The Netherlands is known worldwide as a very stable country economically, with a healthy fiscal and political climate. A few mentionable reasons that have led to this image are the fairly modest tax rates when compared to neighboring countries. Furthermore, clear and efficient administrative processes and the innovative use of IT and technology in order to facilitate tax compliance also contributed to this end. Compared to the rest or the European Union (EU), the Netherlands has a very competitive corporate income tax rate, which is 25% for yearly profits exceeding 245,000 euros and 15% for profits below that amount.
This year (2021) the corporate tax rates will be further reduced to and 15% instead of 16,5%. The tax system in the Netherlands has many attractive features and benefits, which especially attracts foreign companies and investors. Nonetheless, this doesn’t mean that nothing dubious ever happens. The country has experienced some difficulties in the area of tax avoidance, both by national as well as international companies, which is mainly due to the beneficial taxation system.
The Netherlands has a competitive fiscal climate
The Netherlands is a major hub for foreign multinationals, investors and entrepreneurs. This didn’t happen without a reason; the Dutch tax regulations and ruling practice have been around for more than 30 years and thus, provide international company owners with proper clarity when they decide to branch out to the Netherlands. The stable government also attracts many multinationals due to the stability it provides. The Dutch Tax Authorities are considered to be both cooperative and accessible, which makes foreign business owners feel safe and secure. Unfortunately, like with all good things, there are also investors and companies that use the profitable system to avoid certain financial obligations.
Fraud is still prevalent in all layers of society
Some people are not familiar with the extraordinarily large amount that is invested in the Netherlands by foreign companies and investors. During 2017, for example, the total amount of foreign investment totaled 4,3 trillion euros. The shocking fact is though, that the majority of this money wasn’t invested in the Dutch economy at all, only 688 billion euros of the original 4,3 trillion. That is only 16% of all total foreign investments. The other 84% went into subsidiaries or so-called shell companies, which are basically only set up to avoid paying taxes elsewhere.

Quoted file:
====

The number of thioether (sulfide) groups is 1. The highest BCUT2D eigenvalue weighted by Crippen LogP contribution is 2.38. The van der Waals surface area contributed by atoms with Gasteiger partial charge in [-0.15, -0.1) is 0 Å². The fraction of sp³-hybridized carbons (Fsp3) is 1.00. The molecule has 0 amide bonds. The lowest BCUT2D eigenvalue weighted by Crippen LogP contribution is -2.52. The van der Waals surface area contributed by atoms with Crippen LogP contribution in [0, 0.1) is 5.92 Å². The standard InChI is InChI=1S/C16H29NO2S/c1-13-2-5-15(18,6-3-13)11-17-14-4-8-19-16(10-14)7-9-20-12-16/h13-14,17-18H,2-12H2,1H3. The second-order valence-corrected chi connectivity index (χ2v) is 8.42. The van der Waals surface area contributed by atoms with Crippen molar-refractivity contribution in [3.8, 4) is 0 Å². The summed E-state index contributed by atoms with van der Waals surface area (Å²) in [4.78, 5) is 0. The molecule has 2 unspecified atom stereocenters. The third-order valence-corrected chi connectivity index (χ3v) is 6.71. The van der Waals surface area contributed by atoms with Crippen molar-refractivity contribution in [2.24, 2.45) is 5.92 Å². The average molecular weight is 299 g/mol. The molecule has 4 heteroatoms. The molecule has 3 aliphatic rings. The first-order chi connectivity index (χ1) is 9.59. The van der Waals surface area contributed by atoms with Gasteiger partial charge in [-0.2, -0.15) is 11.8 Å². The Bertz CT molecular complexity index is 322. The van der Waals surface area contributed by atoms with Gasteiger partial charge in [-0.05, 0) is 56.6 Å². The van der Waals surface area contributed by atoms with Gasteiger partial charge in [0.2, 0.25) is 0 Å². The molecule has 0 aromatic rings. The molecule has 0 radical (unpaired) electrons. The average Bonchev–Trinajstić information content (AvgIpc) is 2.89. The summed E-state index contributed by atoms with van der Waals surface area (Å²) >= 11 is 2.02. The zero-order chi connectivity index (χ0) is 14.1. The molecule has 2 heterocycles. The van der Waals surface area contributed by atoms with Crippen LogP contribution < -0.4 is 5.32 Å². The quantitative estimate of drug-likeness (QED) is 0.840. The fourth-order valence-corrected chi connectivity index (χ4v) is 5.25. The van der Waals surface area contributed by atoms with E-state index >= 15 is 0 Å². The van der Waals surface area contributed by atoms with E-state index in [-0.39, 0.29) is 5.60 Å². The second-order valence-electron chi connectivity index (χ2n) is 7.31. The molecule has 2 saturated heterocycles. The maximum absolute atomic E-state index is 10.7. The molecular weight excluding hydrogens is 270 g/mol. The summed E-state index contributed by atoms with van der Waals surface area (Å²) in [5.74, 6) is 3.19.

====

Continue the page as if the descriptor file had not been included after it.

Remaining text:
Looking at these enormous amounts, it becomes clear immediately that this is not done by small players to hide some illegal profits from taxation. Only the largest multinationals and richest individuals in the global economy can pull such vast amounts off. This includes Dutch companies like Royal Dutch Shell, but also many foreign multinationals such as IBM and Google. These companies have established branch offices, headquarters or other operations in the Netherlands so the payable amount of tax in their country of origin is reduced. Some well known brands and companies are technically Dutch, as they established their headquarters in the country for the sole purpose of tax avoidance.
In order to visualize this, here is an example. The Netherlands is a very small country with a relatively small number of inhabitants, compared to the rest of the world. And yet, in 2016 16% of all foreign profits claimed by US companies were accountable to the Netherlands. This would seem as if the Dutch order a huge amount of goods and/or services from the US, but reality is a bit more shady. The companies in essence parked the money in their Dutch subsidiaries in order to avoid taxation, or they moved the money via so-called letterbox entities, which transfer the profits to other suitable tax havens. This way, they can funnel it to locations with a 0% corporate tax rate and avoid taxation altogether. It’s a clever trick that has been going on for quite some time, but the government is finally doing something about it.